Blu-Ray Review | "101 Dalmatians"

It would be difficult to argue against 101 Dalmatians (1961) being one of Disney's finest animated films. Walt Disney himself sought out the rights for Dodie Smith's children's book of the same name, and the resulting film is one of the most beloved and enduring films in the Disney canon.

It's certainly a charmer; the dogs are some of Disney's most delightful heroes. But the real star here is Cruella De Vil, one of the mouse house's most wickedly clever creations - a chain smoking, fur obsessed one percenter (before such terms had been coined) who was willing to do anything to turn a pack of dalmatian puppies into a fur coat. Such a dastardly villain (she wants to kill and skin puppies!) certainly cemented the film's place in the Disney canon, but the truly ghastly nature of who and what Cruella is helped ground the film in its more realistic modern setting. That immediacy made Cruella all the more terrifying. She doesn't have supernatural powers, she's just pure evil.

Cruella's evil may be what seared the film into the minds of so many (with the help of George Brun's immortal song), but visually it's one of the most striking Disney films of the classic era, with its almost impressionistic pencil drawings and dazzling use of color. 101 Dalmatians was the first Disney film to utilize xerography in its animation, meaning the individual frames no longer had to be hand traced onto separate cells, leaving behind the stray lines left by animators' pencils. This gives the film a unique look, one that would endure in Disney animation until computers replaced the xeroxing process with 1989's The Little Mermaid.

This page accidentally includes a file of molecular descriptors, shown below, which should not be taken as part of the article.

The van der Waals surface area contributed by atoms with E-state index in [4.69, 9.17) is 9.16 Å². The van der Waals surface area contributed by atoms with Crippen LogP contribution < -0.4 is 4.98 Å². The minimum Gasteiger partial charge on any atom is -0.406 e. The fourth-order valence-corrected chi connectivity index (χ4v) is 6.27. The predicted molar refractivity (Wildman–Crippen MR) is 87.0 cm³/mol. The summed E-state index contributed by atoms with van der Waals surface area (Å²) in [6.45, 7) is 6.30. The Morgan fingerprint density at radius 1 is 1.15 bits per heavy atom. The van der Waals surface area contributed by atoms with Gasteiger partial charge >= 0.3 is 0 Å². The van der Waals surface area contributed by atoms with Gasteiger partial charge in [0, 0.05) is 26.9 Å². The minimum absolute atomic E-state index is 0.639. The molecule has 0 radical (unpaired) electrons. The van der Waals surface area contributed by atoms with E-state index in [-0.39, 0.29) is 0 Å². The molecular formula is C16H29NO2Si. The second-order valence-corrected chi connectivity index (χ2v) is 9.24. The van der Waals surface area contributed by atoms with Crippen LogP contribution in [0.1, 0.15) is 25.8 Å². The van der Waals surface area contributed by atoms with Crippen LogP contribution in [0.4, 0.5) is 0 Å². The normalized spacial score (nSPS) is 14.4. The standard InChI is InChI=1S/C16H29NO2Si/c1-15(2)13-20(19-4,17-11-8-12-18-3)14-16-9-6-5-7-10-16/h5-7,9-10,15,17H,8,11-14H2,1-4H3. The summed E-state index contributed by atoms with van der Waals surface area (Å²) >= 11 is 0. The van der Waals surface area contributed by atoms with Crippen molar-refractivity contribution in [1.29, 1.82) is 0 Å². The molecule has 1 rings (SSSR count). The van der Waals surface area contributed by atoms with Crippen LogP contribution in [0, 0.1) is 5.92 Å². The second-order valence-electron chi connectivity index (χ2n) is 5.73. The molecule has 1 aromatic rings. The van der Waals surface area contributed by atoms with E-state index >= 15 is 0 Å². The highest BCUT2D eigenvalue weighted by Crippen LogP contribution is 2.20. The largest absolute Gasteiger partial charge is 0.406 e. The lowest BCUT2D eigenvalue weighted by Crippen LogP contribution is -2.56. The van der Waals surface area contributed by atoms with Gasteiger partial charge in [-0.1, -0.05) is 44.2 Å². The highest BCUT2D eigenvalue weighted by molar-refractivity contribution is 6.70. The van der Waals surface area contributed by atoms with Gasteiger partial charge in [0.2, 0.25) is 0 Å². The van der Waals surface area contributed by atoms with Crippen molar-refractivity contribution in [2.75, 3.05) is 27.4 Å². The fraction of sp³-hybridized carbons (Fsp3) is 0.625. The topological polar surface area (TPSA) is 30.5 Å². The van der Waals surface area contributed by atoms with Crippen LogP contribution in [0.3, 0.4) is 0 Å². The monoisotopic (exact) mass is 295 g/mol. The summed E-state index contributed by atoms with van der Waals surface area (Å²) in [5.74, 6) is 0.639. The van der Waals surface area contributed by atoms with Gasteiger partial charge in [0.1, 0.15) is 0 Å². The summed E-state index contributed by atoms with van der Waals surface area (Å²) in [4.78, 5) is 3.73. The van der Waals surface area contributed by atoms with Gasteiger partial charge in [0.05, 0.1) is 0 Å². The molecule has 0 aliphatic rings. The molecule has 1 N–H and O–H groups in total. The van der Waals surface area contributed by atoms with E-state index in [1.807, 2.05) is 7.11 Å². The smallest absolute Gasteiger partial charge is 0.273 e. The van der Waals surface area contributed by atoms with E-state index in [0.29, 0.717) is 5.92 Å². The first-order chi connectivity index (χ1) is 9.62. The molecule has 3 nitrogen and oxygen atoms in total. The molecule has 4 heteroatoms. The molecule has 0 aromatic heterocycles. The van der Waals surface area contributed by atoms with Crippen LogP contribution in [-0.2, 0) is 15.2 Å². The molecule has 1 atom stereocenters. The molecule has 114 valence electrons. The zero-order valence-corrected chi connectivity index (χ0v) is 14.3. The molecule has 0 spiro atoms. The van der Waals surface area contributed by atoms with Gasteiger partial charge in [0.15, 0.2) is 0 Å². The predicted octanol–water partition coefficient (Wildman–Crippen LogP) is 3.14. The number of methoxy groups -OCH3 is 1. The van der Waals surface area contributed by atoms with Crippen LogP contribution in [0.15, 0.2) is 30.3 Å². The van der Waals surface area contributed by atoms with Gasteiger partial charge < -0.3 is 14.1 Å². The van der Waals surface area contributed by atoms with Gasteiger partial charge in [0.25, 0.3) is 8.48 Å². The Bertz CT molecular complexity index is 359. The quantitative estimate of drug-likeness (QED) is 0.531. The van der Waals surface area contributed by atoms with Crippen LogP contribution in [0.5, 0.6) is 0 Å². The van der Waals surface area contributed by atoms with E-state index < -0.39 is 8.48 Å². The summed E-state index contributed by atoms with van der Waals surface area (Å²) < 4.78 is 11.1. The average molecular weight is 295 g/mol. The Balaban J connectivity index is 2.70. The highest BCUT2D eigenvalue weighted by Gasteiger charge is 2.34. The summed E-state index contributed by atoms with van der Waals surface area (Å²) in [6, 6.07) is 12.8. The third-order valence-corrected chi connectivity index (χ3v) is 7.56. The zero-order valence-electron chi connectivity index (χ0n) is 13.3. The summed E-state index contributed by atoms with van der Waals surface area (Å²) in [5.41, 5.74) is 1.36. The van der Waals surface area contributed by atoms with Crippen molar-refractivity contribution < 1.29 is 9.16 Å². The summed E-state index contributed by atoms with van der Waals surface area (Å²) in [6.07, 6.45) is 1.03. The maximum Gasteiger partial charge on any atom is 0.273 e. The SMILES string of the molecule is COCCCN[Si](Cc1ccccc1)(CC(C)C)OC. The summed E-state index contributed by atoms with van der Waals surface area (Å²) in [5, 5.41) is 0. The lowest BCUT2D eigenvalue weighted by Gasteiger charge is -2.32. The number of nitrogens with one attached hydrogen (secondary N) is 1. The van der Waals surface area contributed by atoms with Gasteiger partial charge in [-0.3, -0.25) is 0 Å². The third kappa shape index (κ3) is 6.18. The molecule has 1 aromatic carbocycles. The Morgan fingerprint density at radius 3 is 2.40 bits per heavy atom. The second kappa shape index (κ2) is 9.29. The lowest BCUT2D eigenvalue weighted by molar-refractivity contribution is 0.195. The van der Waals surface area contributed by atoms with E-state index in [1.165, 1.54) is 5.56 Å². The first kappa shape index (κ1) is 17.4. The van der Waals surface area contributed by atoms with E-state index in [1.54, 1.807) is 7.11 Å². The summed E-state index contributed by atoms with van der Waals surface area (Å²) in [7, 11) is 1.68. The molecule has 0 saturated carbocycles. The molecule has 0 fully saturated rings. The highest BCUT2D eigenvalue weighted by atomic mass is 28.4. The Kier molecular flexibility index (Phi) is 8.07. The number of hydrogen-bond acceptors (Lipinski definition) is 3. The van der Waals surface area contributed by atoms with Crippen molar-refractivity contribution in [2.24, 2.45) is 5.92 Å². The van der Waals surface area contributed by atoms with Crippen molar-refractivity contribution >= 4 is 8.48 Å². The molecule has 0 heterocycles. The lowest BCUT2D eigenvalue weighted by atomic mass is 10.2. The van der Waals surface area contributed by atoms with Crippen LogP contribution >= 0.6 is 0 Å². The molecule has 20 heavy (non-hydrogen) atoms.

All of this is fascinatingly detailed in the special features on the new Diamond Edition Blu-Ray, which thankfully includes all the features from the Platinum Edition DVD, as well as some mostly minor new extras. It seems as if Disney learned their lesson after the underwhelming Diamond Edition of Sleeping Beauty failed to include any of the old special features from previous editions, and replaced them with some rather lame kid oriented bonus content. While many of the old special features provide history lessons for grown ups, the highlight of the new content is "The Further Adventures of Thunderbolt," which follows the heroic western canine that so enthralled the puppies on TV in the film. While it's unfortunately short lived, it's fun to see more of Thunderbolt. A feature hosted by Disney Channel star Cameron Boyce is mostly perfunctory, but a 1961 featurette called "The Best Doggone Dog in the World" hosted by Walt Disney himself makes for an entertaining time capsule. It provides some insight into what made 101 Dalmatians so special for him. And clearly this was a labor of love, you can feel it in every aspect of the production. While it was remade into a live action version in 1996 starring Glenn Close (a film that, for all its Home Alone style antics, was surprisingly good), nothing can ever beat the original. As always, these Blu-Rays are limited editions, and will be heading back into the infamous Disney vault before you know it, and this is definitely one that belongs in any true Disney fan's collection.

GRADE  - ★★★½ (out of four)


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